Finally, after what seems like an eternity, we see John McClane (for once at his actual police station!) looking tired and worn down and actually hear him engage in a more low key conversation. However, this was actually one of my biggest problems with the movie: the pacing. We are treated to not one, not two, but at least three very long and very ponderous monologues with John McClane and the supporting cast in between (what you'll soon find to be) very scarce and uninspired action sequences. This time McClane must go to Russia to try and find out why his son Jack (played by Jai Courtney) is being held in prison by Russian authorities. He mostly bumbles his way through Russia and actually causes an early problem for his son's supposed escape attempt. Here yet another issue presents itself: John McClane just doesn't seem like the same person.
I'll admit it's been awhile since I saw the original trilogy, but the writing for McClane's character just feels off. In fact, at many times Willis' McClane just comes across as boorish and kind of stupid. The problems seep through to the action: one major car chase sequence featured very choppy editing and it was difficult to tell who was chasing whom and I ended up giving up and just waiting for it to end. I was very much reminded of the Bourne trilogy's excessive cutting during the hand to hand sequences, which is strange because those films featured some rather excellent car chases where it was easy to tell exactly where everyone was. For a movie with supposedly higher stakes, I found the actual objective to be rather humdrum. The final set-piece has great potential in a rather unique location that is completely squandered by a lackluster and anti-climactic finale.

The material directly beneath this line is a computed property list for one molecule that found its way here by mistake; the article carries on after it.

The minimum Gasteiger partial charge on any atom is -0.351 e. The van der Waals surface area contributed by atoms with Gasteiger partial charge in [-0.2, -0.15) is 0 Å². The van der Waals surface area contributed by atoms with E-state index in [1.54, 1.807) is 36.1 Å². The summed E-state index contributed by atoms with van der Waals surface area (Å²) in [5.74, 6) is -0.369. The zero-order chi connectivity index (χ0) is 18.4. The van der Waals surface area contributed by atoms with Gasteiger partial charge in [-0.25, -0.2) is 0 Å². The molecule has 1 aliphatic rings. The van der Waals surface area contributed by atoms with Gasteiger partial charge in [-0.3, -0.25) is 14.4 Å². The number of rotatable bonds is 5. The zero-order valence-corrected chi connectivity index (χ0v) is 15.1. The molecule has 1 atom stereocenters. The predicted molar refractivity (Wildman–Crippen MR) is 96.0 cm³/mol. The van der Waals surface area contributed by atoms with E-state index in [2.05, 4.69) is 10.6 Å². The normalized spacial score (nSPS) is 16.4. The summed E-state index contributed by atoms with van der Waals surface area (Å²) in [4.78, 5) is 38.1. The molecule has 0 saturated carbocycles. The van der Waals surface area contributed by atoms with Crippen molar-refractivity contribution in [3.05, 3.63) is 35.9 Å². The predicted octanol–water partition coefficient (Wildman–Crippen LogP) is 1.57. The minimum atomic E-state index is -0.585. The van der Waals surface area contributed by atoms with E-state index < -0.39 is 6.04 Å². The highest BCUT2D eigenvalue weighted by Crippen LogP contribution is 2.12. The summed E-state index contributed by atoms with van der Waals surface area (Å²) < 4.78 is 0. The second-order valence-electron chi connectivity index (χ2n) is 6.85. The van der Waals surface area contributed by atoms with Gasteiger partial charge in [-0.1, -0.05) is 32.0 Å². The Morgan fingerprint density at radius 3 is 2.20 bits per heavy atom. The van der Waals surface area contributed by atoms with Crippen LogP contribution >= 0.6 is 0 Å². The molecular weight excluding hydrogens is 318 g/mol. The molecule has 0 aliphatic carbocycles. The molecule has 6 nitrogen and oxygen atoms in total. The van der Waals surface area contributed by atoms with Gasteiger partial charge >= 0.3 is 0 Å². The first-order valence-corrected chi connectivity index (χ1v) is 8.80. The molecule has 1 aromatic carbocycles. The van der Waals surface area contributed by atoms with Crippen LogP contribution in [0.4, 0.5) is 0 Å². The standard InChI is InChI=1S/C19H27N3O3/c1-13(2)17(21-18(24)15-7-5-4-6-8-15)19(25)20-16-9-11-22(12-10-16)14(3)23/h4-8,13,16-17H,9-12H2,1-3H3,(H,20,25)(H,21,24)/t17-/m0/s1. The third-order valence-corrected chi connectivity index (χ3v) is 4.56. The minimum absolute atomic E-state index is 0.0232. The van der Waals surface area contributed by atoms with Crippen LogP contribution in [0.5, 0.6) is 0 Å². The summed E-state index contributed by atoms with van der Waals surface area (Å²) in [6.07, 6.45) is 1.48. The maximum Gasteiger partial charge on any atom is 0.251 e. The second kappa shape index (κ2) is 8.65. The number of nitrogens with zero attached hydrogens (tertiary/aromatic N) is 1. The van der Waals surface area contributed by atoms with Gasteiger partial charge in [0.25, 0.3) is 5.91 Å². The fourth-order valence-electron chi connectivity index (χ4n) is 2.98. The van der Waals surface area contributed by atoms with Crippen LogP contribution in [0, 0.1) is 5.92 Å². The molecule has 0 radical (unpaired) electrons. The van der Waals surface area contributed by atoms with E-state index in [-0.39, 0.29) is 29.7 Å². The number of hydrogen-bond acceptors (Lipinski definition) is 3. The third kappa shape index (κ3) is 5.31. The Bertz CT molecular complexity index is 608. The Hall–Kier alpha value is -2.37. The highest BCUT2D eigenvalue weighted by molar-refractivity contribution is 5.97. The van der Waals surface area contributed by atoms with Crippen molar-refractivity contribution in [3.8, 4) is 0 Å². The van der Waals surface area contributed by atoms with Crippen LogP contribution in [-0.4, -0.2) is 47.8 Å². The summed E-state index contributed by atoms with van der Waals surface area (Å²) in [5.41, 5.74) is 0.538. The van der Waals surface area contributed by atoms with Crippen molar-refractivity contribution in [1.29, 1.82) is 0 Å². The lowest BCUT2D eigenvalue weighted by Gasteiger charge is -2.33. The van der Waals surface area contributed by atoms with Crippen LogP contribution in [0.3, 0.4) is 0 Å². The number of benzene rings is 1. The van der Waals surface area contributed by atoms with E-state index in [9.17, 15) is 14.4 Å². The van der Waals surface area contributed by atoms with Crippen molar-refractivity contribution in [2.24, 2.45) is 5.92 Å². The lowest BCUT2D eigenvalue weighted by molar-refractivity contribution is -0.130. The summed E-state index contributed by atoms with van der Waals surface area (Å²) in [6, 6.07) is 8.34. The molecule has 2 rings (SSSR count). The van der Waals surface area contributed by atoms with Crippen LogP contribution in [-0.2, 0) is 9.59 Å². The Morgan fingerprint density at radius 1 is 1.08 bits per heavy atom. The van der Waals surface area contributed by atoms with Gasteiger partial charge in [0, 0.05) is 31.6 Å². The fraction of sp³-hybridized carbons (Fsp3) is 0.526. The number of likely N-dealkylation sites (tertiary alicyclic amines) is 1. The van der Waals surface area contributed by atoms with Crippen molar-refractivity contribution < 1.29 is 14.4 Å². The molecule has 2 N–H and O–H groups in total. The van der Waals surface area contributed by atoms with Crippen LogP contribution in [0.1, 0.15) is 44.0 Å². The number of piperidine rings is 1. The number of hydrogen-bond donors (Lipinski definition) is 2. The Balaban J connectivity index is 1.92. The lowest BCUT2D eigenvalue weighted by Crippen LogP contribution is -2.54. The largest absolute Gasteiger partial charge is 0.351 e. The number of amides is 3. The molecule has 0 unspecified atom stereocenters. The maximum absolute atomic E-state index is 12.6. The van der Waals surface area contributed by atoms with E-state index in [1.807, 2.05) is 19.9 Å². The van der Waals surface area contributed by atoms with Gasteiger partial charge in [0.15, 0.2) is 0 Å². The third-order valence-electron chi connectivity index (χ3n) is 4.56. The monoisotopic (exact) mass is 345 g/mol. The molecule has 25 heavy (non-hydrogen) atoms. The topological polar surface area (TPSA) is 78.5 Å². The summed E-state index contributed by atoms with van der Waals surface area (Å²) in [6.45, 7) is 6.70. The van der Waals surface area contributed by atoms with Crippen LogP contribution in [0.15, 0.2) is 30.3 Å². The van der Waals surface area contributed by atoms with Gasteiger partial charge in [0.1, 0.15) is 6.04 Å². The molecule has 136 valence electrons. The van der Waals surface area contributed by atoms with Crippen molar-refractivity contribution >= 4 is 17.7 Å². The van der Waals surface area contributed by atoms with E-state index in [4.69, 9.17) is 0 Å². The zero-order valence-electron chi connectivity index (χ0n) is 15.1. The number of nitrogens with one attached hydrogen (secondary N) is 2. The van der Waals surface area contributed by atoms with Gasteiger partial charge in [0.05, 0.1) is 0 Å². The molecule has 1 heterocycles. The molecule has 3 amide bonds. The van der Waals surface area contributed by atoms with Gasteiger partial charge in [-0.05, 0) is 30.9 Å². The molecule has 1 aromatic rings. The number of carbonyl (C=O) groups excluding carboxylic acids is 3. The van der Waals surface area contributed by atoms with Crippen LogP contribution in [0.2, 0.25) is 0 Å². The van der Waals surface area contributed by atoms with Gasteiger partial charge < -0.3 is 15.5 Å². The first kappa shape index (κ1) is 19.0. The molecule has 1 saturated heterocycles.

Finally, one of the major themes of the Die Hard films has always been the main villain. While this movie does feature a surprise antagonist, they are not even near the level of say Hans Gruber (played by Alan Rickman) from the original or even up to the slightly lower bar of Timothy Olyphant's big bad in 2007's sequel. The problem is when you really think about it, the whole idea of keeping this person as a surprise villain makes little sense when you realize that they had plenty of opportunities to take out anyone who was in their way. The filmmakers even go so far as to recreate, almost frame for frame, the demise of a certain someone from the first movie. Word of advice Mr. Moore, un-compelling villains don't deserve epic deaths.
- Sleek opening sequence that works despite lacking the Die Hard feel.
- Jai Courtney (the actor playing Jack McClane) really looks like he could be Bruce Willis' son.
Fly in the ointment, Hans...
- Terrible scripting, when did John McClane become so stupid?
- Stiff and terrible pacing reminiscent of 2010's Legion: long dialogue sequences does not a good action movie make.
- Boring vilains and one is featured in a particularly odd dancing scene (Spider-Man 3 cringe).
- Impressively awful how a unique shooting location was basically used to recycle imagery from the original Die Hard.
- Over reliance on slow motion, it has been used to much better effect in recent years (2012's Dredd for one).
- The R rating, while nice to see for a Die Hard sequel, was only earned through over the top language that feels completely forced and needlessly graphic violence.
Verdict: Avoid this film as if you were a Die Hard villain: you can't win. Pick up the Die Hard collection instead, it's on Amazon for 40 bucks right now.
Take a listen to Alan Rickman's thoughts on the famous demise of Hans Gruber in the infinitely better Die Hard...